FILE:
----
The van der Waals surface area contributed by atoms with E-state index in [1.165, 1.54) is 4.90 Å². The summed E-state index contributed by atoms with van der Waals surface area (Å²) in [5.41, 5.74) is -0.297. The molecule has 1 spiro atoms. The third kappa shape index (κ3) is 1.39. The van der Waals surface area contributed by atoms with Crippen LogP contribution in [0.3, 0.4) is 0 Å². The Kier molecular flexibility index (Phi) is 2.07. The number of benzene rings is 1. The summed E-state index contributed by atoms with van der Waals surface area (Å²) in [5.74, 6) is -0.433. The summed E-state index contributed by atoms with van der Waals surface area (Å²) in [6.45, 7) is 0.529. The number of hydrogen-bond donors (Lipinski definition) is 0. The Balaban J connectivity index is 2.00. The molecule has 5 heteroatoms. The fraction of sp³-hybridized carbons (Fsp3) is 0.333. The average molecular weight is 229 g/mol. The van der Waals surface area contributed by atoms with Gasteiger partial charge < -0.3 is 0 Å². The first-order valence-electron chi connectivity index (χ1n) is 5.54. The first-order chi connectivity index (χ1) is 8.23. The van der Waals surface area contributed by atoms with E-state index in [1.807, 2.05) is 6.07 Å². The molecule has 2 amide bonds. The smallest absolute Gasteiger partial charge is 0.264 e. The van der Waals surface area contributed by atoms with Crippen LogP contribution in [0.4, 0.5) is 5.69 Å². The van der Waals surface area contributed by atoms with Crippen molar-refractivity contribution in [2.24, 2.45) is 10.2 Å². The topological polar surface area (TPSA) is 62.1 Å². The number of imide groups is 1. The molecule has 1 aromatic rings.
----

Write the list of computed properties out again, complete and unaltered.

The van der Waals surface area contributed by atoms with E-state index in [1.165, 1.54) is 4.90 Å². The summed E-state index contributed by atoms with van der Waals surface area (Å²) in [5.41, 5.74) is -0.297. The molecule has 1 spiro atoms. The third kappa shape index (κ3) is 1.39. The van der Waals surface area contributed by atoms with Crippen LogP contribution in [0.3, 0.4) is 0 Å². The Kier molecular flexibility index (Phi) is 2.07. The number of benzene rings is 1. The summed E-state index contributed by atoms with van der Waals surface area (Å²) in [5.74, 6) is -0.433. The summed E-state index contributed by atoms with van der Waals surface area (Å²) in [6.45, 7) is 0.529. The number of hydrogen-bond donors (Lipinski definition) is 0. The Balaban J connectivity index is 2.00. The molecule has 5 heteroatoms. The fraction of sp³-hybridized carbons (Fsp3) is 0.333. The average molecular weight is 229 g/mol. The van der Waals surface area contributed by atoms with Gasteiger partial charge < -0.3 is 0 Å². The first-order valence-electron chi connectivity index (χ1n) is 5.54. The first-order chi connectivity index (χ1) is 8.23. The van der Waals surface area contributed by atoms with E-state index in [1.807, 2.05) is 6.07 Å². The molecule has 2 amide bonds. The smallest absolute Gasteiger partial charge is 0.264 e. The van der Waals surface area contributed by atoms with Crippen LogP contribution in [0.4, 0.5) is 5.69 Å². The van der Waals surface area contributed by atoms with Crippen molar-refractivity contribution in [2.24, 2.45) is 10.2 Å². The topological polar surface area (TPSA) is 62.1 Å². The number of imide groups is 1. The molecule has 1 aromatic rings.